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Overview

Morbidity and mortality in pediatric sickle cell disease (SCD) in the United States have markedly declined since the 1970s. Initial impact from newborn screening for presymptomatic diagnosis, early initiation of preventative care, and widespread initiation of disease-modifying therapies have led to reduced early mortality and reduced childhood morbidities. Nonetheless, several specific complications remain that are partially or entirely specific to pediatric SCD. Persistence of these complications is related to their early onset and structural and physiologic factors, especially dactylitis and splenic sequestration. Moreover, children with SCD remain especially susceptible to bacterial infections, likely due to early and ongoing decreases in splenic function. Here, we highlight the historical implementation of newborn screening for SCD and disease complications that exclusively or predominately affect children.

Newborn Screening for SCD

Overview and History

Newborn screening for SCD plays a crucial role in the successful survival of children with SCD in North and South America, Western Europe, and elsewhere.1-4 Universal screening also enables population surveillance for public health tracking and planning. Here, we review the rationale for, impact of, and opportunities arising from population-based hemoglobinopathy screening, as well as the potential for future research and intervention. In this chapter, we focus primarily on the United States, with limited discussion of the successful efforts to develop newborn SCD screening in sub-Saharan Africa and India, where most children with SCD are born. International progress is described in another chapter.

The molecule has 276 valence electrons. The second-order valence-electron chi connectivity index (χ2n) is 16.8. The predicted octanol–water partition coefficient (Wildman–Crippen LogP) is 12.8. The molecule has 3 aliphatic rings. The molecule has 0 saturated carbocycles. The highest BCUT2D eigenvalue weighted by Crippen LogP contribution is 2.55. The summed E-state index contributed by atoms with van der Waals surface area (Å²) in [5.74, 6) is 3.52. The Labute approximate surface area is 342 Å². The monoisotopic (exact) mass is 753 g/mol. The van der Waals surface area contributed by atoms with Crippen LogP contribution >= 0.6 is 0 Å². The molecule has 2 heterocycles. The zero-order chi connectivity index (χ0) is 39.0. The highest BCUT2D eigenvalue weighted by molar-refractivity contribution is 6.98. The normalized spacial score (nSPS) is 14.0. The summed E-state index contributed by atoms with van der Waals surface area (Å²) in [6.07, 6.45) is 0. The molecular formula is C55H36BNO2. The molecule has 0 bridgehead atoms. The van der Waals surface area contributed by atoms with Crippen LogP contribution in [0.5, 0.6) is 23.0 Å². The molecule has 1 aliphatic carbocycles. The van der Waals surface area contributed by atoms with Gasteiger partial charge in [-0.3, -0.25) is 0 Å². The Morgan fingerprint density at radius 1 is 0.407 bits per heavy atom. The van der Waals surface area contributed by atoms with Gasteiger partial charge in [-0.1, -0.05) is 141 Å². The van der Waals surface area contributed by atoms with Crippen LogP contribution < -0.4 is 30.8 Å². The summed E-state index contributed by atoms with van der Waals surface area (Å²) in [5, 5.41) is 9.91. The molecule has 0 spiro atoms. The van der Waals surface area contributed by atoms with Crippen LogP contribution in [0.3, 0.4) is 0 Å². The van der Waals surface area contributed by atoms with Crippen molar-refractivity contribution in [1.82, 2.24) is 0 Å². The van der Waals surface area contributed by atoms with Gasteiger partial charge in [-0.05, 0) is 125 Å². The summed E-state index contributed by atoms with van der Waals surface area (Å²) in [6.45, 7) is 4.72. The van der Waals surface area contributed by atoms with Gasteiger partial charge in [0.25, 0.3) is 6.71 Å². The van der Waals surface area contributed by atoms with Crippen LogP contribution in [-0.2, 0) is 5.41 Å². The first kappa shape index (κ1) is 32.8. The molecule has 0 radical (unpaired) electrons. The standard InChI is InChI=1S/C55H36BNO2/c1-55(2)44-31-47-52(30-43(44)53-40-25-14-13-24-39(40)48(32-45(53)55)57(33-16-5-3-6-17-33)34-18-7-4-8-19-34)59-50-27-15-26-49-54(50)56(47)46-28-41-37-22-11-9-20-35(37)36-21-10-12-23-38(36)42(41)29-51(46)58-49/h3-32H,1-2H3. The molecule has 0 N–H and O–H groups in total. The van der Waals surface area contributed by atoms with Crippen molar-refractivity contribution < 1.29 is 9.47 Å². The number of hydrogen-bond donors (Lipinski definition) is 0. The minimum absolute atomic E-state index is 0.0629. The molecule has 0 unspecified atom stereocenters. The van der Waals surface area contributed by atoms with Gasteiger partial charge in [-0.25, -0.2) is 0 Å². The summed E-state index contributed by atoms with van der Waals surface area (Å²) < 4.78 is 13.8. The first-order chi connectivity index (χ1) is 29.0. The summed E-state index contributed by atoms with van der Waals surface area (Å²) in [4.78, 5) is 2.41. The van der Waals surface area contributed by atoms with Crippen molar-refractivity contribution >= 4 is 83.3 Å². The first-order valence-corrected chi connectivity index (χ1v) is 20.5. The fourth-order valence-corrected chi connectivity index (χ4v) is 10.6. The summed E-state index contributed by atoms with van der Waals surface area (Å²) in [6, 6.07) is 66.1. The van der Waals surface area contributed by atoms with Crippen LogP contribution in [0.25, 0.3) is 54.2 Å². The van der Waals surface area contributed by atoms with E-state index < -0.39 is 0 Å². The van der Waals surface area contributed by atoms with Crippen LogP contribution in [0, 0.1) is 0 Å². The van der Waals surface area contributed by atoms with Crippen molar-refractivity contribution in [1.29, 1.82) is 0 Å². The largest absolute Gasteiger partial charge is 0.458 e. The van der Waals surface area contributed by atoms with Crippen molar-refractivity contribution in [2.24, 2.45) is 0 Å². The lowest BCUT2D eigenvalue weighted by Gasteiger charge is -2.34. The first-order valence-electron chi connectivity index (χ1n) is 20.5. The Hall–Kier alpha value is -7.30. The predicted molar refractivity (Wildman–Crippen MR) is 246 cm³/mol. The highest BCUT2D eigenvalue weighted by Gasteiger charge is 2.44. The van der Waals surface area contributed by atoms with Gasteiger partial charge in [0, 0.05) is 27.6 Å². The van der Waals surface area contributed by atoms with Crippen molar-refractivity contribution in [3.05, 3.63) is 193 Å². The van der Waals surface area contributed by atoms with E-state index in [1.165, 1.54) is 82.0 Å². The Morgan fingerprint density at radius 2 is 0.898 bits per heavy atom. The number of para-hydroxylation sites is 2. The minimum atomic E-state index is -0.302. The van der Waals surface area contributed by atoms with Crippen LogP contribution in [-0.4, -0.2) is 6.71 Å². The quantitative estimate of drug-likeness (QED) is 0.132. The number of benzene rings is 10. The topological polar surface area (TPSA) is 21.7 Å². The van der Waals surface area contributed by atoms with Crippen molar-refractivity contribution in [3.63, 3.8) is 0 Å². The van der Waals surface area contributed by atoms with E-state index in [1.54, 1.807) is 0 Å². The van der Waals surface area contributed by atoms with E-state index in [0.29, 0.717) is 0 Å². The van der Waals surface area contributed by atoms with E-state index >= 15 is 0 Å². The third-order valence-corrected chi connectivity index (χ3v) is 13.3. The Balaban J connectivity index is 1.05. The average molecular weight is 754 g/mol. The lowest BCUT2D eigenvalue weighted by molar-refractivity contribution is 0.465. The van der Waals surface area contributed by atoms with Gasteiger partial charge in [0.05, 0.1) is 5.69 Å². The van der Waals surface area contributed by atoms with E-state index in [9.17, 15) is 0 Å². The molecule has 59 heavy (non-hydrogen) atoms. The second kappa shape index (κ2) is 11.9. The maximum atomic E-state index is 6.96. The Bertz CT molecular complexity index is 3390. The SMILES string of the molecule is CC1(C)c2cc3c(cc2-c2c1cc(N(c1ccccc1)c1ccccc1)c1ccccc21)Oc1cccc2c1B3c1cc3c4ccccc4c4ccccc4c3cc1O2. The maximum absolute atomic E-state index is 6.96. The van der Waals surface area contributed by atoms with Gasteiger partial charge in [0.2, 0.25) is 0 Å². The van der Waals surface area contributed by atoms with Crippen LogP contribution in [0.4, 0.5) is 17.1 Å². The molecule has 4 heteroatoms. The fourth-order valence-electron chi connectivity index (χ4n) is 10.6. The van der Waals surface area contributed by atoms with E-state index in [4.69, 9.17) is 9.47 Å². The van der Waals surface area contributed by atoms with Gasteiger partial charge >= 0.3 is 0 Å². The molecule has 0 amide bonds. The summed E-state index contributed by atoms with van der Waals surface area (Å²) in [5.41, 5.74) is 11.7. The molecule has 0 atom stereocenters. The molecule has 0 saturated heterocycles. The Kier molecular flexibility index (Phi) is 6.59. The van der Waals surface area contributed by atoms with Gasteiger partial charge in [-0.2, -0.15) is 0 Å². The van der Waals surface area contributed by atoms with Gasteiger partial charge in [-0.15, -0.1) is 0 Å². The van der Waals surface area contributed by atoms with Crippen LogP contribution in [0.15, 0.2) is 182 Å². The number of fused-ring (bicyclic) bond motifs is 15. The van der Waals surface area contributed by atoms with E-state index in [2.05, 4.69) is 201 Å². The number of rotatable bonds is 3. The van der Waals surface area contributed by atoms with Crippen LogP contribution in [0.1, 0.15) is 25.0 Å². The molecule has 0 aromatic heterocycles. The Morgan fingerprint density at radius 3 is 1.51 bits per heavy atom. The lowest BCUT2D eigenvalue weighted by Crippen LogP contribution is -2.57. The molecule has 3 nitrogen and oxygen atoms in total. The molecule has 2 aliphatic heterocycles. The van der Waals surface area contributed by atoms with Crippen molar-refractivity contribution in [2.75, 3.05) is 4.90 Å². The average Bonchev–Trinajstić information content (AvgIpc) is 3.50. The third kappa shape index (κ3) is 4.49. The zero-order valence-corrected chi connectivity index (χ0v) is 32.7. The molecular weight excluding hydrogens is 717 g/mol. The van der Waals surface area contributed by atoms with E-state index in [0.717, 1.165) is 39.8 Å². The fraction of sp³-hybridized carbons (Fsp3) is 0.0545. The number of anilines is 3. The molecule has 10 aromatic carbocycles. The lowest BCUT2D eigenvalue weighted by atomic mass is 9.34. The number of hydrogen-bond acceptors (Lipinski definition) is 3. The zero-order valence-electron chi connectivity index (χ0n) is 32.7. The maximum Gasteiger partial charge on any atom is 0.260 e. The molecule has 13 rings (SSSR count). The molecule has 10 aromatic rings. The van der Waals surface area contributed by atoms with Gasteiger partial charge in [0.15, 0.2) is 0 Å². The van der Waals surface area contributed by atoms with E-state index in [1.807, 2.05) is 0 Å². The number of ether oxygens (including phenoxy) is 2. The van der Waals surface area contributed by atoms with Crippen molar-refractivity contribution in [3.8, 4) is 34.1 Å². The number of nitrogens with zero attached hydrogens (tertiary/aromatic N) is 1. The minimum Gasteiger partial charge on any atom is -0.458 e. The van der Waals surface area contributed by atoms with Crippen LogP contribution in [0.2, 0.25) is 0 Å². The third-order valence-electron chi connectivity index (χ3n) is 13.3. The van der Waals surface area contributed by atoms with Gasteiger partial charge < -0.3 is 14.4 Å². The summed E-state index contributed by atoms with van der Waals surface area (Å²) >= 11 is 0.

The foundation of newborn screening is based on the principles that (1) early diagnosis of specific inherited diseases can allow presymptomatic initiation of appropriate therapy during a window of health to safeguard well-being and development and (2) clinical detection in the absence of newborn screening will delay diagnosis and worsen outcomes.1,5 The model of newborn screening arose in the 1960s and 1970s from the collective efforts of scientists and the public to prevent the developmental effects on infants affected by phenylketonuria (PKU). For PKU, avoiding dietary exposure to phenylalanine led to markedly improved pediatric outcomes. Laboratory screening in centralized laboratories is performed from collected dried bloodspots. Samples are universally obtained prior to discharge from the newborn nursery of birth hospitals.

To reach broad public access to the benefits of newborn screening, testing capacity at state public health laboratories was established. In addition, screening programs developed avenues of rapid communication with birth hospitals, pediatric providers, and parents of infants suspected of being affected by SCD or other screened health condition. To partner with specialists to provide health care for the needs of identified children, each state designates specialty centers at one or more hospitals to provide confirmatory testing and prompt access to treatment. For SCD, each state has identified hemoglobinopathy centers to provide access to expert comprehensive specialized pediatric SCD care. As a public health program, parental consent is not required for routine infant screening.6

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